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Barako 3rd PBA franchise to fold up in last 6 years

March 20, 2011 7:30pm

Barako Bull is expected to become the third franchise of the Philippine Basketball Association to fold up since 2005.

The Photokina franchise has already informed the PBA Commissioner’s Office that the team will not compete anymore in the season-ending Third Conference.

PBA Commissioner Atty. Chito Salud confirmed this development to GMA News.

“They wrote the PBA and informed us that they will not return in the third conference," Salud said in a telephone interview.

Shell Philippines, which bought the franchise of the legendary Crispa Redmanizers in 1985, played in the league for 21 seasons before selling the ball club to Asian Coatings, Inc. of Welcoat/Rain or Shine.

There are two things to look into here. One, the PBA appears robust with 10 teams, which matched the most number of participants in the league. What makes it precarious is that half of the cast is owned by two companies — San Miguel Corporation and Smart/PLDT.
Jay P. Mercado, Basketball historian

Sta. Lucia, which acquired the franchise of Presto/Great Taste of the Gokongwei family in 1992, also folded up at the end of the league’s 35th season and sold the ball club to Meralco.

But Barako Bull bidding goodbye has been expected as early as three years ago when the team started unloading its marquee players one after another.

According to Salud, George Chua, owner of Barako Bull, cited the reasons for his team’s decision to leave the PBA — the company’s continuing legal battle against its principal, the loss of main basketball man Tony Chua,and the company’s decision to shift its focus to another field.

Barako Bull’s Energy Food and Drinks Inc, the exclusive distributor of Red Bull Energy Drink products in the Philippines, filed a legal case against TC Pharmaceuticals Industries Co., manufacturer of Red Bull in Thailand, and the legal battle is still ongoing.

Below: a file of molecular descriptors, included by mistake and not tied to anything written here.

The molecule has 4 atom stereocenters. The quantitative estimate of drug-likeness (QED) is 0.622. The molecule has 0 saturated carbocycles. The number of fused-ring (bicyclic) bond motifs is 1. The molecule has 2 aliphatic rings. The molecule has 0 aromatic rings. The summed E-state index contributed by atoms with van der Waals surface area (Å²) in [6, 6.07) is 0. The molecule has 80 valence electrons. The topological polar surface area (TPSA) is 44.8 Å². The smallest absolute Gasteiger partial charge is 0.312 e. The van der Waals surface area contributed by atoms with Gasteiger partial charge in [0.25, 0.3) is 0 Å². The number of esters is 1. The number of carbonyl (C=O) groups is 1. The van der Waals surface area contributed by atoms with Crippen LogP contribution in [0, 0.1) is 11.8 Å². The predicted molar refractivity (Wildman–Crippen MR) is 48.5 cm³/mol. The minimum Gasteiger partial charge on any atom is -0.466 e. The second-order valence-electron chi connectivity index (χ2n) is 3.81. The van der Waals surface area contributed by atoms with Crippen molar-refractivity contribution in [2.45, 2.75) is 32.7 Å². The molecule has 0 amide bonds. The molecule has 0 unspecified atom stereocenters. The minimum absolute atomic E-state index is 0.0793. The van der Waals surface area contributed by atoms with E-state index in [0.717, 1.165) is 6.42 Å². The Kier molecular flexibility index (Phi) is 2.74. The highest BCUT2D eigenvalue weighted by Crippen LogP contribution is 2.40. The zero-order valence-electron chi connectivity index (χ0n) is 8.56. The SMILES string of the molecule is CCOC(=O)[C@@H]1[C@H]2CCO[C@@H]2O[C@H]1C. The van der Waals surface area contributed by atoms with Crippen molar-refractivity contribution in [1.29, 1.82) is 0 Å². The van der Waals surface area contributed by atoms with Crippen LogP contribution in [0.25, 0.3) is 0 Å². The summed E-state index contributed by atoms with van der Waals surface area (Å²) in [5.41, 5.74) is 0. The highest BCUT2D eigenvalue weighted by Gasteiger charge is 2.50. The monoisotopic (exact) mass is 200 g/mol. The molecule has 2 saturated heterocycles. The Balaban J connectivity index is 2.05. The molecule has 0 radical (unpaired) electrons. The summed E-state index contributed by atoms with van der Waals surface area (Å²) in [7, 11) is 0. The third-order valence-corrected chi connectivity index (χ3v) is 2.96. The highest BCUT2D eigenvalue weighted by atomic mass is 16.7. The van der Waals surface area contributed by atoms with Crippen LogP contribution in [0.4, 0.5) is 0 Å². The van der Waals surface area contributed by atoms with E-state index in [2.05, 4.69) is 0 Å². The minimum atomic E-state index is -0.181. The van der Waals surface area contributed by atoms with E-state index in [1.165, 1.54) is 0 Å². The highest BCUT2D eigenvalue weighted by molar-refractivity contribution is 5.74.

Tony Chua, Barako Bull’s team manager, board governor and former PBA chairman, died two years ago at the height of the wrath of typhoon Ondoy.

Also included in the letter is the intention of Barako Bull to sell its PBA franchise to Phoenix Petroleum Philippines, sponsor of the league’s road games for several years now.

“Barako has identified a projected buyer in Phoenix Petroleum, and the PBA board will decide whether it will accept Phoenix as the league’s newest member or not," added Salud.
Members of the PBA board headed by Rene Pardo of B-Meg Derby Ace (fourth from right) will meet again this week to discuss the fate of Phoenix Petroleum, the company keen on taking over the Barako Bull franchise. GMANews.TV

The possible entry of Phoenix Petroleum as well as the decision of Barako Bull to bid goodbye will be topics of discussion in the next board meeting, which will be held either Tuesday or Friday this week.

“The board has decided to postpone its planned board meeting in the second Tuesday of this month, because the board chairman wants full attendance," added Salud.

Earlier, San Miguel Corporation notified the PBA Commissioner’s Office of the team’s name change for the third conference. The Beermen have decided to use Petron Blaze, one of its brands from its petroleum company.